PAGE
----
From pillows to Pinarellos: Inside Team Sky's marginal-gains world

This article originally appeared on BikeRadar

In its seventh year competing in the WorldTour, winning has become synonymous with Team Sky. For 2016 that seems to be continuing, at Liege-Bastogne-Liege with Wout Poels' victory (and Team Sky's first monument) – not to mention Chris Froome closing in on his third Tour de France victory later this year.

During the one-day classics season, BikeRadar was invited for an exclusive look into the Team Sky service course in Belgium where the concept of marginal gains and the foundations of Team Sky's success begins.

We were shown around the service course by the team's head of technical operations and commercial, Carsten Jeppesen. The Dane works closely with each of the team's brands to develop products specifically to enhance performance. He's behind many of the incremental tweaks that have contributed to the success of the team in recent years.

With little more than a few team cars outside to identify the nondescript warehouse in Deinze, Belgium, the service course is a case of 'more than meets the eye'. Put it this way, Team Sky certainly isn't short of equipment.

The team has approximately 290 bikes at any one time. With riders keeping a training road and TT bike at home (usually the previous year's), the service course stores the current season's fleet of race bikes, along with around 250 sets of wheels and a huge selection of tyres. However, this is just the beginning…

The phrase Aladdin's Cave may spring to mind when seeing the famous black and blue clad Dogma hung upon the walls of the service course – and this is only the beginning. With spare racing and podium kit from Rapha, helmets from KASK, components from Shimano, tyres from Continental and FMB ageing and enough nutrition to supply a small army Team Sky has every eventuality of the season covered.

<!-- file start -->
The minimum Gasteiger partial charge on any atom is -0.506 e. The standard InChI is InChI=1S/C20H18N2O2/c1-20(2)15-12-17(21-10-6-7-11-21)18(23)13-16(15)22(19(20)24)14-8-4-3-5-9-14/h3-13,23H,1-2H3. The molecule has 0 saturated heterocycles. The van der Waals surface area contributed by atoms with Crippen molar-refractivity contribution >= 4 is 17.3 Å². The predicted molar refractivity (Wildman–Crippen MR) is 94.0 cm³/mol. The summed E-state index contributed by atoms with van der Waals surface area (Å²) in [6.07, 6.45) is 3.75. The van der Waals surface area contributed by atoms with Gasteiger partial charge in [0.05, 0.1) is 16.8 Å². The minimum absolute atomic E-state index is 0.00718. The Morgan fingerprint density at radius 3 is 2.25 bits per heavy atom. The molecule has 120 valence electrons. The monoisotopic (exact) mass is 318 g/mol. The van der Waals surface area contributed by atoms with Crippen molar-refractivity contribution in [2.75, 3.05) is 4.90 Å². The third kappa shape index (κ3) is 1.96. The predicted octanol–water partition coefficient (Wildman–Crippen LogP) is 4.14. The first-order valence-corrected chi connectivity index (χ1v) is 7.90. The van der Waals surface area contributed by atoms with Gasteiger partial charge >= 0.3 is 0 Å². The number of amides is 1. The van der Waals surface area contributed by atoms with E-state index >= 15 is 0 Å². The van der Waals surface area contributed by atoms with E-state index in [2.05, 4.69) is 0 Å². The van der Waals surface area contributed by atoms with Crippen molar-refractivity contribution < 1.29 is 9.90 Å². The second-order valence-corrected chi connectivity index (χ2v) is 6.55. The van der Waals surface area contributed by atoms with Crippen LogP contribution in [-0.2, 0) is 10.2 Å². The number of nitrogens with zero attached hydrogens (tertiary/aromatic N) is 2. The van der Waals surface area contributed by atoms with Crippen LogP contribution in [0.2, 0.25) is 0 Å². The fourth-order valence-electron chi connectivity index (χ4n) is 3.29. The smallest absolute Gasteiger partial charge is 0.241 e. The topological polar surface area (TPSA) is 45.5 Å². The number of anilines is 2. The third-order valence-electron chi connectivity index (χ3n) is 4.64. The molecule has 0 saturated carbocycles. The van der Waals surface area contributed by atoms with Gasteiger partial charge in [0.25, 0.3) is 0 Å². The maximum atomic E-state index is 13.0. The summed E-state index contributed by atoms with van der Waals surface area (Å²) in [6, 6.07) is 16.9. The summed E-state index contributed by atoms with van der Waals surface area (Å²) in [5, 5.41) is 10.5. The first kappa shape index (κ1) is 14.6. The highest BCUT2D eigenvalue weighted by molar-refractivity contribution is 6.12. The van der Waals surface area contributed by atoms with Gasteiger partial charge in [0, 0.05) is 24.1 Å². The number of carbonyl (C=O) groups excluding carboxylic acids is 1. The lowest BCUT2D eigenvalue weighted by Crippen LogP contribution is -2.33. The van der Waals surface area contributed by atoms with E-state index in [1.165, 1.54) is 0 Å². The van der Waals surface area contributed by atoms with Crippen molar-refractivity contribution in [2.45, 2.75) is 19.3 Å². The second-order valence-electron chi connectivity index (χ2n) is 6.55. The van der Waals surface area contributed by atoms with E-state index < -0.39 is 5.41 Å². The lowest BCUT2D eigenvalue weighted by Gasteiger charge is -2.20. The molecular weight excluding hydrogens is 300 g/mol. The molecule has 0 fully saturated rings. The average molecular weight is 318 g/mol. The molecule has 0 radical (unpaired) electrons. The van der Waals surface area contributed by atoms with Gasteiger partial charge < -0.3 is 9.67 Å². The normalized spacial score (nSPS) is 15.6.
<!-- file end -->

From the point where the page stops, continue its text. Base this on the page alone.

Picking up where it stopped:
Among the carbon, Lycra, tools and rubber you might come to expect from a World Tour cycling team, we were also shown around some of the other supplies with which the marginal gains of Team Sky are truly showcased.

With memory foam pillows and mattresses (with different thicknesses for different riders), hypoallergenic bedding, dehumidifiers, air purifiers, air conditioning units and heaters, Team Sky ensures every rider gets the best possible rest during races. Combined with a dedicated team of carers preparing, cleaning and laundering each hotel room night after night the infrastructure behind the riders before and after each race is astounding.

Arguably, many changes in the pro-peloton that would have seemed alien even 10 years ago have been fashioned by Team Sky. Jeppesen recalls the introduction of cool-downs into the team and working closely with Wahoo to develop the Kickr.

"Team Sky were the first to start cooldowns after a race, and the other teams called us crazy to begin with," he says. "Now, name me a WorldTour team who doesn't cool down post race. It provokes recovery and for us there is no other option."

With thousands of products to choose from and millions in budget, Team Sky's recent success may not seem that surprising. But the infrastructure behind the team is as impressive as the teams palmares, and on the evidence of our visit to the service course, we see no signs of the team stopping anytime soon.

Click through our image gallery for a full insight into the service course. 

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